So, why don’t you check out #askagent to start – even if you don’t want to post a question, you can follow the chat and see what others have to say.

A few suggestions – some of the questions often asked cover information you can find by doing google searches, reading books, and/or reading agent blogs/submission guidelines.  #askagent is not the place to ask how to query or to find out if an agent wants to read your manuscript on a zombie rockstar who falls in love with a wayward werewolf in a postapocalyptic world (and no, I’m not writing that book.  Sorry – zombies creep me out and anything related to the end of the world as we know it makes me depressed, but I do like werewolves).

To attend the next #askagent chat, you can either do a Twitter search or start following the chat’s host @colleenlindsay  In addition to agents, editors and other book pros attend the chat to answer your questions.


And I Have Issues? April 7, 2010

Filed under: Editing,Life — justwritecat @ 4:28 am

So, this is the post I’ve been putting off.  Not because I’m a procrastinator by nature (I’m not), and not because I don’t have anything to say about this particular experience.  I’m torn between wanting to maintain a positive approach to my writing experiences….and wanting to be 100% honest about my experiences.  Honesty wins.

I’ve blogged about working with a developmental editor, and in those posts mostly positive things were discussed.  This is the post about the not-so-positive part of the experience.  The part that has me regretting working with this specific editor and doubting some of his feedback (which means, doubting the revisions I’ve made).  Here goes.

The protagonist of Seeing Red: Set ‘Em Up, Joe (which may be changed to Seeing Red) is a guy by the name of – Joe Cooper.  He’s the kind of guy other guys want to be like, the kind of guy women plain want.  He’s a bit of a cad on the exterior, but his heart’s in the right place and his intentions are good.  In this novel (the first of what I hope becomes a series), Joe hooks up with a gal named Pamela.  Now, Joe likes Pamela.  Quite a bit.  And that’s kinda hard for Joe because he’s a vampire and always on the run for a couple of reasons.  Pamela is a human – one who has no idea that vampires exist.  So Joe tries to keep his distance, for her sake (and for his).  One of the ways Joe does this is by keeping the relationship not too serious (and Pamela is fine with this).  He also flirts with other women.  Or rather, one in particular.  Detective Grace Gutierrez, the officer working the murders Joe is trying to solve.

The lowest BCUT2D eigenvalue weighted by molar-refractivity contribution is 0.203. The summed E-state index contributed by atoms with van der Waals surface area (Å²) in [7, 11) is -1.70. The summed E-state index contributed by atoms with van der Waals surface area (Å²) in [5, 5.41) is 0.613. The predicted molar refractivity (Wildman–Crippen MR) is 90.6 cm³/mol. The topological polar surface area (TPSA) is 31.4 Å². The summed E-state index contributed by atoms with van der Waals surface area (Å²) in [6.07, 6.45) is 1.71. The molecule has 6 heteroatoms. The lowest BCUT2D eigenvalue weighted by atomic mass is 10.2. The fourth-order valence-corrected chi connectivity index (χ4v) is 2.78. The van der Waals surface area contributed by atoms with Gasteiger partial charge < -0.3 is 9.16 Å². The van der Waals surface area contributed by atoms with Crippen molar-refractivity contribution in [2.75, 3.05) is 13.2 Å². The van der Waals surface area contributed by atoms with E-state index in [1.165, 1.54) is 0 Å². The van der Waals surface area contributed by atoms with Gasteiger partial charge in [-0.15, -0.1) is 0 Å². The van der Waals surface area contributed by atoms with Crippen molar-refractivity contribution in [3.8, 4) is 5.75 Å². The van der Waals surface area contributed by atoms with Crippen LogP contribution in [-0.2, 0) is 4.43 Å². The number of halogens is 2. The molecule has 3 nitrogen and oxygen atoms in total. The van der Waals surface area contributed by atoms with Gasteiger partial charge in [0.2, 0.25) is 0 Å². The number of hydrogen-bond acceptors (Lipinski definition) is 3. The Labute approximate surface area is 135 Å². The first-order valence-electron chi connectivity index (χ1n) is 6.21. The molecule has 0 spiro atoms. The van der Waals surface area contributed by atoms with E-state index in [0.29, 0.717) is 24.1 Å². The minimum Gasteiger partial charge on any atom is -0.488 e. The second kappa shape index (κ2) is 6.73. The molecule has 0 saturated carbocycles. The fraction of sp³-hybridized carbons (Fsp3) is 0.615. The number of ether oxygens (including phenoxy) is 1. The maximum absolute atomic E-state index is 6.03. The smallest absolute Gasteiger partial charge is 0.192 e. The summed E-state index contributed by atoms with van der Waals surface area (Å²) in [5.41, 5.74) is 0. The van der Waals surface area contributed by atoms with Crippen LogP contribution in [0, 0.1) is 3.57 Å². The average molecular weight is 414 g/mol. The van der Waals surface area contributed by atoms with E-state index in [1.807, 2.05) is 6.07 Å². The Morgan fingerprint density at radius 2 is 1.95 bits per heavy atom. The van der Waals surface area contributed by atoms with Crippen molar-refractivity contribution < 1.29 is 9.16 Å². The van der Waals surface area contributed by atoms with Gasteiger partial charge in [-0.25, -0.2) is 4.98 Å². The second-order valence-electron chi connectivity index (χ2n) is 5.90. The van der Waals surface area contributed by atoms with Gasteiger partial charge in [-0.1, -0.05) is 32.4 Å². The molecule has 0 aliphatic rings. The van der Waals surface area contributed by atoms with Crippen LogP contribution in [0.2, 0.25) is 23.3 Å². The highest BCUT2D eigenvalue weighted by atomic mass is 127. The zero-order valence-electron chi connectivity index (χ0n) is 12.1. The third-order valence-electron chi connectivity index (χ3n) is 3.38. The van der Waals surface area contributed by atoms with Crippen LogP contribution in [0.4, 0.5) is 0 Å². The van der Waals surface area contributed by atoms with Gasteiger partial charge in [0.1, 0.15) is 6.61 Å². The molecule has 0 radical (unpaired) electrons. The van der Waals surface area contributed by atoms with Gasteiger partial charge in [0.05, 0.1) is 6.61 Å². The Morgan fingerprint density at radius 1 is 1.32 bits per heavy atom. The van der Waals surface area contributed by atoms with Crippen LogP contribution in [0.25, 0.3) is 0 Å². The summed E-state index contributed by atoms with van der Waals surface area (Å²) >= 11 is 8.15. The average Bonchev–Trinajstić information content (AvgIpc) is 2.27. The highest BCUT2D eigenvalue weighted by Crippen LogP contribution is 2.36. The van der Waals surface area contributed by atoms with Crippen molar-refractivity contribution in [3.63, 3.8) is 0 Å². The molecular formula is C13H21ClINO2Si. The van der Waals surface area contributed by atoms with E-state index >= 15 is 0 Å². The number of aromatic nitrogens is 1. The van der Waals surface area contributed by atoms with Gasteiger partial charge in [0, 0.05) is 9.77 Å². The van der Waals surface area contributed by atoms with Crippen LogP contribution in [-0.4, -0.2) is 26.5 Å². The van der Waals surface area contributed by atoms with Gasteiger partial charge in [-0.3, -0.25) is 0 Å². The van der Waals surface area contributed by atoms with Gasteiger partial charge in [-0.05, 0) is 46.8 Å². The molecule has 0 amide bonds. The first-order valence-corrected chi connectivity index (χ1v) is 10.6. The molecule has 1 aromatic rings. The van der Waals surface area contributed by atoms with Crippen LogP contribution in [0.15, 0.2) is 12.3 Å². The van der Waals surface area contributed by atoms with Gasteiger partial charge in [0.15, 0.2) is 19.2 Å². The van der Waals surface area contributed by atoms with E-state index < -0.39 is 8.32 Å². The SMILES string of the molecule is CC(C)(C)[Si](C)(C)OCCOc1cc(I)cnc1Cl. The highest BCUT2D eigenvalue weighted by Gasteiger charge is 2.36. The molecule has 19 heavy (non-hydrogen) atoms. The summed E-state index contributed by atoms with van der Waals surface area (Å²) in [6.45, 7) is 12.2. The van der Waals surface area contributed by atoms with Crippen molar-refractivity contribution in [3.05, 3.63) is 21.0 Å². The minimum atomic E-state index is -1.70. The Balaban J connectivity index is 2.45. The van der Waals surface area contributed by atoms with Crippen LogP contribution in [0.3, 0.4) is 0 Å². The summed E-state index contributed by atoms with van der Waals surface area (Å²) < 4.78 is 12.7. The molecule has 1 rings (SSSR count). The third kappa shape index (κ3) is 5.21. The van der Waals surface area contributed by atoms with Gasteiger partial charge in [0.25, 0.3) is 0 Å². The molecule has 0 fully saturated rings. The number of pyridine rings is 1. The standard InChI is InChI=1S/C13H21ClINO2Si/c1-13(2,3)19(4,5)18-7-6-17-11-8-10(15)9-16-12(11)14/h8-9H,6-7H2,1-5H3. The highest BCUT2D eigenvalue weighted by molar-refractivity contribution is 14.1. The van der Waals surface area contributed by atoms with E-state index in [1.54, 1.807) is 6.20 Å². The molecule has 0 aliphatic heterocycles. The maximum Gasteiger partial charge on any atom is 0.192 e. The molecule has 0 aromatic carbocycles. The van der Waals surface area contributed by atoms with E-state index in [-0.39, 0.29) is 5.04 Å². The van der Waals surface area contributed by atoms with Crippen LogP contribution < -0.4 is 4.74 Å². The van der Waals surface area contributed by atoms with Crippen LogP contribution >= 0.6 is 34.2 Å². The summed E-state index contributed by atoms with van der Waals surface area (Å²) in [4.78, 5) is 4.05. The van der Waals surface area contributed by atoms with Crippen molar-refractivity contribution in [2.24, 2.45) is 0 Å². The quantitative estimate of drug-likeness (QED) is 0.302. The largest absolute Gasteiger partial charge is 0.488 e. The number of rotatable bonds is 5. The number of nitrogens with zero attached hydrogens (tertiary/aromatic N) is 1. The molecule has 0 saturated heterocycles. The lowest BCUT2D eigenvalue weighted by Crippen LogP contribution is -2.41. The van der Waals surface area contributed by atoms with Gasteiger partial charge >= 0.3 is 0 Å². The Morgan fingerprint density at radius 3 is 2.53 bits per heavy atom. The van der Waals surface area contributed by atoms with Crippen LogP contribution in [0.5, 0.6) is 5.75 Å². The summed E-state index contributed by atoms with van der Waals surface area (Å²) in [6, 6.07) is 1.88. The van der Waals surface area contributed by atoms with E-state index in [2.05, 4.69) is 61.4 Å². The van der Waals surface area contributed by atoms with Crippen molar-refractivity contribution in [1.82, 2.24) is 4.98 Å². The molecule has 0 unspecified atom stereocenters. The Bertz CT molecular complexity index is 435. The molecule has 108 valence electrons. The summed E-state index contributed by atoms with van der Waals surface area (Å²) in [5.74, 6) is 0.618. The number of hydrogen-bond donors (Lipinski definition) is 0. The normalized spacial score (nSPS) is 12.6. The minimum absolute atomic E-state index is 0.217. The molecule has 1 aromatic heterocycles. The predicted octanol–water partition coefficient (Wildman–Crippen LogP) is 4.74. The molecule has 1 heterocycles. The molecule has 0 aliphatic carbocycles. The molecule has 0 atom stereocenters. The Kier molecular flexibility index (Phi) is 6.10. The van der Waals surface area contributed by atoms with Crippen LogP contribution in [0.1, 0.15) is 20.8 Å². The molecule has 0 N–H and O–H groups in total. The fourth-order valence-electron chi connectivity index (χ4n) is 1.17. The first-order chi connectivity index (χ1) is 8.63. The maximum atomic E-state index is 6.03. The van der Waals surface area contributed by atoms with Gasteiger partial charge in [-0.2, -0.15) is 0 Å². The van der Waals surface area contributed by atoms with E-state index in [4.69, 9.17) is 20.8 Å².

The developmental editor said that Joe should be 100% monogamous with Pam.  That he shouldn’t even look at another woman, much less flirt.  That his doing so makes Joe seem weak and despicable.  When he returned my manuscript, all the scenes/lines where Joe flirted with Grace were deleted and a few disparaging remarks were made about the character (Grace) because she shows some interest in Joe. 

I read his comments and admittedly, quickly ignored them.  I wasn’t about to change that aspect of Joe’s personality.  Joe’s a bit of a cad like that, perhaps – but that is who he is. 

When the editor and I had our one-hour phone consult about his suggestions/deletions/possible revisions, I did not bring up the whole flirting issue.  Near the end of the call, he did.  And that’s when things went downhill – and damn fast.  I said that Joe was a flirt, but nothing more (he doesn’t sleep with the Detective, just with Pamela).  I explained that his flirting was a way of keeping things ‘safe’ for him, of keeping his distance from Pamela instead of admitting to himself how much Pam really means to him.  But that by the middle of the novel he realizes what Pamela means, and he stops flirting with Grace. 

The editor implied that was unacceptable.  I say implied, because I do not recall his exact words.  That part of the conversation is a blur of insults and shouts.  Yes, he was literally yelling at me over the phone about this issue.  Methinks there exists a spot that is sore.

We went back and forth on the whole ‘why Joe is like that’ thing, and without giving away too much about Joe’s history – essentially, he suffered a great loss when he was human and is now afraid to get too close to anyone for fear of losing them, too.  So partly it is his fear of loss, but mainly – of someone getting hurt because he gets too close to them.  When I explained this, the editor accused me of thinking that all men who lose someone (say, a widower) must be cads because I think they would they start sleeping around with a bunch of women. 

Now, I don’t ever recall implying I think all widowers or anyone who loses someone starts shagging crazy. And in my novel, Joe doesn’t sleep around.  He flirts around.  And sorry, but I think there’s a difference.  Do I think it is o.k. for someone in a committed relationship to flirt around – no, but Joe’s not in a committed relationship at the start of the novel (when he flirts with the other woman).  When he realizes how much Pam means – he stops the flirting, as I mentioned.